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                                  I downloaded the demo and never managed to beat the tutorial level. 😞

                                  I’m really not a bad developer though.

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                                    So we won’t get “Ten essays on Factorio” from you then?

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                                      I’ve played the tutorial at some point: it was hard, even though I was experienced. The analogy with development is only felt during regular open play, over several hours. Me, I’ve learned to reassess my relationship with technical debt: I tend to want the perfect thing, and I can write (or design) that perfect thing. But that takes time, which could be used instead to produce more things.

                                      Lesson learned: even code that’s not good enough can be good enough for now. It should be replaced when it ceases to be, and no sooner. (Note: that’s my lesson. Tactical tornadoes should instead learn to replace code as soon as it ceases to be good enough. In general, it’s hard to assess when the time is right.)

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                                      This is all well and good, but if experience has taught me anything, I expect my next interview to require me to live program FizzBuzz using Factorio.

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                                        The date says it’s a few days old but I have a serious case of Déjà vu.

                                        In any case, taking this just a bit seriously, I don’t really think it maps to programming knowledge and ability in a general sense.

                                        Some people play these games because they enjoy them, some because they resemble logic and programming, and others hate them because they are like programming.

                                        I 100% fall into the last group. Doing something in one of these games feels like programming and thinking while completely drunk and having my hands tied behind my back while typing with my toes. Or handing me a language I’ve never used, no docs, no editor except Word (so “ will have to typed 3x to not be the writing ones) and so on. I don’t really think you could assess anything useful besides “this person seems to have written some code in the past”.

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                                          How much of these results come down to overfitting? (Please check my math on this because I’m not a statistician, merely someone who’s halfway through Algorithms to Live By.)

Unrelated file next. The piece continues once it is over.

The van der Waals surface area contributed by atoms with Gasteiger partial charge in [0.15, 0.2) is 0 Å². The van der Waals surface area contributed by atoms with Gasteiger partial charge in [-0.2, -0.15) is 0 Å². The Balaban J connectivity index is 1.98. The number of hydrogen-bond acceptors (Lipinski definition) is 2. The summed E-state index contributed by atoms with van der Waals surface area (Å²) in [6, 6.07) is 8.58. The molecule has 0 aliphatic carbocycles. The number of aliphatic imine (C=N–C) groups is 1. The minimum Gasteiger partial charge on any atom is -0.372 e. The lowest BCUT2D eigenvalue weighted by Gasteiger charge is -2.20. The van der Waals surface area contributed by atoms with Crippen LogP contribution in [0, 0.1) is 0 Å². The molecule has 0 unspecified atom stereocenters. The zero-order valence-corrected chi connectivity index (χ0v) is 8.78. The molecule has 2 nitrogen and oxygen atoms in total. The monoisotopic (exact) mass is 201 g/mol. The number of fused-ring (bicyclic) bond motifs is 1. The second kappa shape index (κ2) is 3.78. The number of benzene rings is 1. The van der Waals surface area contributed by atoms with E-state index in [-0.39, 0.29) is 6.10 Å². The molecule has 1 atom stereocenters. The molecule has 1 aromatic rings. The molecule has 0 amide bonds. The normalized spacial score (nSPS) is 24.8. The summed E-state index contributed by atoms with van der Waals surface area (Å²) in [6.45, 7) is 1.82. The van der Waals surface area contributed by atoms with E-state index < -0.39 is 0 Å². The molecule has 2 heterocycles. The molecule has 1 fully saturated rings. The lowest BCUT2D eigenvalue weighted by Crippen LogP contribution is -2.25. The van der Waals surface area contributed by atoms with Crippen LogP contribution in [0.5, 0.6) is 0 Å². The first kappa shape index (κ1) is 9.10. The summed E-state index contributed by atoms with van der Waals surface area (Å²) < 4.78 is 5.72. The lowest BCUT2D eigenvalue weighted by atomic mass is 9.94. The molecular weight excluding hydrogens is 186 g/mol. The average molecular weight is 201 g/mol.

Many if not most tech job openings receive a large (sometimes huge) number of applications. The majority (if not vast majority) of these applications constitute obvious noise, e.g. unqualified people submitting scattershot in order to maintain their unemployment pay. Therefore even a literally random process would filter out far more false positives than false negatives.

                                          But how much noise continues on to the technical interview filter? If only slightly more than half of the remaining applicants fail out of a fair technical interview, that means a coin flip would have filtered out more false positives than false negatives on average. Given how few true positive data are produced by the hiring process and the subjectivity of such evaluations, I strongly suspect that most interview processes could be proven statistically indistinguishable from random selection.

                                          My hypothesis: The tech industry might derive more value for its dollar by paying under-qualified people to stay out of the hiring pipeline than to passively filter them out of it.

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                                            My hypothesis: The tech industry might derive more value for its dollar by paying under-qualified people to stay out of the hiring pipeline than to passively filter them out of it.

                                            This would massively incentivize people who are under-qualified to do programming jobs to make themselves legible to whatever system would be put in place to actually pay this money.

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                                            This is a culture screen, not a tech screen. Your testing for someone’s affinity for a certain sort of game. I would simply walk out.

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                                              It also discriminates against people with disabilities who can’t play the game.

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                                              For some reason this reminds me of reading in Wired many many years ago that Joi Ito (OG 90s VC) predicted that being part of a WoW guild was the next step in networking.

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                                                Well, the CEO of Shopify is a big Starcraft fan, so it might not be too far off!

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                                                I’m not very interested in engaging with the practicalities of using Factorio as an interview question because it’s a bit too silly, but otherwise this article is a great explanation of why Factorio is such a nice programmer toy.